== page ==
Hey baby ?
So here’s my story, which I hope to help others and prompt some awareness of the condition.
My pregnancy was relatively ‘normal’, I was healthy and took care of myself. I was working an office-based job and was busy, very active and normal. I had the usual meltdowns, worries and fears that any pregnant woman goes through, it wasn’t until after having Dolcie that I noticed that things weren’t right. This being my first pregnancy I didn’t know what to expect. I was warned that recovery from an emergency c-section was long and arduous but didn’t expect to be suffering quite so much six months down the line.
I suffered with ‘baby blues’ which for me was just crying… a lot. I mean, I literally couldn’t stop for days! I’m still unsure if this was the ‘offset’ of the hormone imbalance or considered ‘normal’…I guess I’ll never know.
First kisses from Auntie C x
I had the usual visits from the midwife and health visitor which I only ever relied upon for my baby’s well being, not my own. The questionnaire from the health visitor, ’20 questions on your mental state’ (not the actual title) to me, is ridiculous! ‘Do you feel sad? Sometimes, all the time, never…Do you ever have thoughts of harming your baby? Sometimes, all the time, never…what!? Don’t get me wrong my health visitor was very nice but in no way helped me to recognise what was acceptable in terms of emotional endurance postnatal. Nor helped me or my partner spot signs of depression or anxiety. Let alone that any symptoms that could be a sign that my thyroid wasn’t functioning as it should.
Many times I felt that all of a sudden (unbeknownst to me) hormones ‘took over’ I would get annoyed easily and emotional very quickly and unreasonably (my poor boyfriend!). All pretty standard for an emotionally-charged new mum you would think, right? But the bursts of anger, annoyance and overwhelming emotion were enough to concern my mum and sister who advised me to go seek help.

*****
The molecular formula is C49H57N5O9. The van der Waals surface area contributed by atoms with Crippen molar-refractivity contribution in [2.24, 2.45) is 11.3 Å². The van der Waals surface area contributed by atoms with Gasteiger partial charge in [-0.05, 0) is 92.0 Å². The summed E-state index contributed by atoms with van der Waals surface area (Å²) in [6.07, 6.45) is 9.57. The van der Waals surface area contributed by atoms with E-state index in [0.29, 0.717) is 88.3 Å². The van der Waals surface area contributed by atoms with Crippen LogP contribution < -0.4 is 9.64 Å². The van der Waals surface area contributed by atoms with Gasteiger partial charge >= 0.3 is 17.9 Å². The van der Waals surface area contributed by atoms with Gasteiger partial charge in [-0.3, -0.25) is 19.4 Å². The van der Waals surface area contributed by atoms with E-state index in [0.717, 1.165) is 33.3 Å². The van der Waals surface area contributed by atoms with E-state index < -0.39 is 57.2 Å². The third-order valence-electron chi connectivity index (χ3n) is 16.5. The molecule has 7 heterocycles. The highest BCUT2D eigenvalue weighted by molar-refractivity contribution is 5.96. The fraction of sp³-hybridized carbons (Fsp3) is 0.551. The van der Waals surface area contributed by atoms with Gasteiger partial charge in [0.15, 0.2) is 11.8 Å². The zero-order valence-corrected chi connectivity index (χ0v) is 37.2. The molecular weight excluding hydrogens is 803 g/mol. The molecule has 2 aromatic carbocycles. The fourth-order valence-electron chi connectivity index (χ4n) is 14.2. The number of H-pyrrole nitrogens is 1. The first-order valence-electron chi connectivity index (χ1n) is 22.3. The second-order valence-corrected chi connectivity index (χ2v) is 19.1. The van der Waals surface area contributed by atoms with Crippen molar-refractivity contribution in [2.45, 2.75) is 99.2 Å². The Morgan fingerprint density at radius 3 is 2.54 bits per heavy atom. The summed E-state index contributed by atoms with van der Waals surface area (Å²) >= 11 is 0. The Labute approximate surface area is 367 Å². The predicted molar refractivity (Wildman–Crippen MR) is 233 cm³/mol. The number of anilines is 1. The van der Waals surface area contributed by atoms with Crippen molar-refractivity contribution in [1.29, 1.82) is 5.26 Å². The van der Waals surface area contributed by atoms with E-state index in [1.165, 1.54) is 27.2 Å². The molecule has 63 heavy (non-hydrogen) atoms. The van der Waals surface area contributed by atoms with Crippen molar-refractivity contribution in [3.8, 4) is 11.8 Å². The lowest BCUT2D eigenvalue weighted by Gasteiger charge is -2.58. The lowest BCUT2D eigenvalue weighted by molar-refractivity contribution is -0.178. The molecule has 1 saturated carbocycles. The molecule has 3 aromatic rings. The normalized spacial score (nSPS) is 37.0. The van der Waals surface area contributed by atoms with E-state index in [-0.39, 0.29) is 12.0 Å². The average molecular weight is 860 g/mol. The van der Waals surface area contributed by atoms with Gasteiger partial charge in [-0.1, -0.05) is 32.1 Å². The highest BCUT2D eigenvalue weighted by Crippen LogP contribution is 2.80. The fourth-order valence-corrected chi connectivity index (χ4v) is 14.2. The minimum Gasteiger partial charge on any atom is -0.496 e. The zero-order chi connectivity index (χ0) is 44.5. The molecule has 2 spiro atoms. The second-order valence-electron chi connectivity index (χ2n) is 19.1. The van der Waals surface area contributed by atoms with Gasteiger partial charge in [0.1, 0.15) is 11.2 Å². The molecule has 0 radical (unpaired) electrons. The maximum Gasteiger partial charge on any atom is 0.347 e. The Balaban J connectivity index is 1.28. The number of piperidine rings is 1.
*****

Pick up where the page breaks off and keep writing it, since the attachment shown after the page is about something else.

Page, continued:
So then I thought, I can overcome this with exercise, I certainly don’t ‘need’ medication, I have been through a lot!…a lot of thinking and justification going on in my head! I wanted to lose the dreaded baby weight anyway so I made that my mission. With healthy eating and exercise, I did well losing 1.5 stone in a couple of months.
Gorgeous bubba girl with gorgeous Glam Nanny and Grandad
It was probably around three months postnatal where my mum said ‘enough is enough now’ and sent me marching off for that dreaded blood test. I went to the doctors very teary and sat and explained that physically I felt weak all over, all of the time. I was intolerant to heat, constantly sweating, I had this weird lump on my neck that was steadily growing (that’s called a goitre by the way). I had an infected section scar that went untreated several times and this was all rolled into what could be causing other symptoms. As for emotionally (and I hate to admit this) I was often getting angry, upset and confused. I was sent away initially with antibiotics to ‘see how things go’. Then after another few visits (again, don’t get me started on that one!) I was sent off for a blood test… Finally.